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Hi All,

Wanted to share my basic roofrack design, in case somebody has a bit of time on their hands and wants to save a few bucks.

I should preface this by saying that if you are going to follow in my footsteps, it is at your own risk. Only you can decide what's appropriate for your roof and intended loads. Only you can decide if the grinder use described is appropriate for you.


With that out of the way, some background to the design. As noted in the title, I'm a cheapskate. A commercial rack (or commercial feet that would enable a built up rack) wasn't attractive to me. I'll be hauling fairly light stuff -- a few sticks of long trim, an extension ladder... that sort of stuff. So, for about $50, probably 8 hours, and scraps from the garage, I built what I'm going to claim is a perfectly decent rack.



The materials below work with a 2018 118" wheelbase vehicle. I'm not sure prior years have the rooftop lugs like mine. Length-wise, 2-10' superstruts yielded almost exactly the right amounts: each 10' gave 3-6" feet and almost 8' for the long part of the assembly (with 8" left over). If you have a longer wheelbase, your lugs might be further apart, so you might be buying more superstrut. (I can imagine that the 136" needs a 10' long bar, and 159" needs a 12'. Superstrut exists up to 20', but you're probably going to have to find a real hvac supply house to get the 20' length.)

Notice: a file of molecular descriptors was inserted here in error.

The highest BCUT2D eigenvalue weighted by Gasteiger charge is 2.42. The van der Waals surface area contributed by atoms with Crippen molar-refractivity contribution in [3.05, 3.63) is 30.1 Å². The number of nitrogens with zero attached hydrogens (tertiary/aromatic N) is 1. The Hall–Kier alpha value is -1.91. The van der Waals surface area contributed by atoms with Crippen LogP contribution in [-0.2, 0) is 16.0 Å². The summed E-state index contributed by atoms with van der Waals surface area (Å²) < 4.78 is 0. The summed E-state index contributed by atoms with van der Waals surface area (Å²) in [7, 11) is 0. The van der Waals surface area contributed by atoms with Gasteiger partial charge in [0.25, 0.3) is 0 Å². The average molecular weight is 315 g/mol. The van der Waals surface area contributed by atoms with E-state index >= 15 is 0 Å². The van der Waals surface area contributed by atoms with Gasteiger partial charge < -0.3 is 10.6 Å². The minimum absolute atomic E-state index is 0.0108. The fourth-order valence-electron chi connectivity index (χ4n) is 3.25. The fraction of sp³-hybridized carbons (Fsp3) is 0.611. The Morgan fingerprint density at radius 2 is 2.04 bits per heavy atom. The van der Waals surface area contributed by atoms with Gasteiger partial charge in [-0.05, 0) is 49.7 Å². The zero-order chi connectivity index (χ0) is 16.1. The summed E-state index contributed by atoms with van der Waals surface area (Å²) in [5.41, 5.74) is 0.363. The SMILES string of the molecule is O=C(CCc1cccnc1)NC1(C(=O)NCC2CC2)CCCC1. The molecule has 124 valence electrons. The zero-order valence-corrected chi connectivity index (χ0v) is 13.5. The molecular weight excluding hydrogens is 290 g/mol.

Materials:
2- 10' long, 12 gauge, 1-5/8" channel Superstrut (Click for Home Depot linky. Not an endorsement of HD.)
** 10' might not be long enough if you have a 159" wheelbase. Read below.
** 2-10 might not be enough if you have a 136" wheelbase. Read below and prepare to buy an extra 4' section.
12- 1" long (or so) 1/4" nut/washer/bolt combos (I used pan head #3 square drive and nylock bolts)
12- 3-1/2" bolts w/washers and nuts (*** length and quantity varies depending on your crossbar material ***)
2 cans black spray primer
2- 6' long Superstrut or 2x4 lumber or whatever you've got that seems appropriate. (I used 1x4 ipe, a sturdy tropical hardwood.)

Tools:
grinder with metal cutoff blade and metal grinding blade
** you could theoretically substitute a hacksaw and file, but I really wouldn't want to be you **
hand, eye and ear and possibly face protection for grinding (Click here for UNPLEASANT IMAGES of grinder disasters. NSFW. Consider yourself warned.)
file for de-burring if you don't want to use the grinder
1/4", 5/16", 1/2" steel drillbits + drill
2-4 clamps (pics will explain)
socket set
combination wrenches
maybe vise grips and an insert bit if your short bolts have a phillips/square/hex drive
standard marking and measuring: square, tape, sharpie
ladder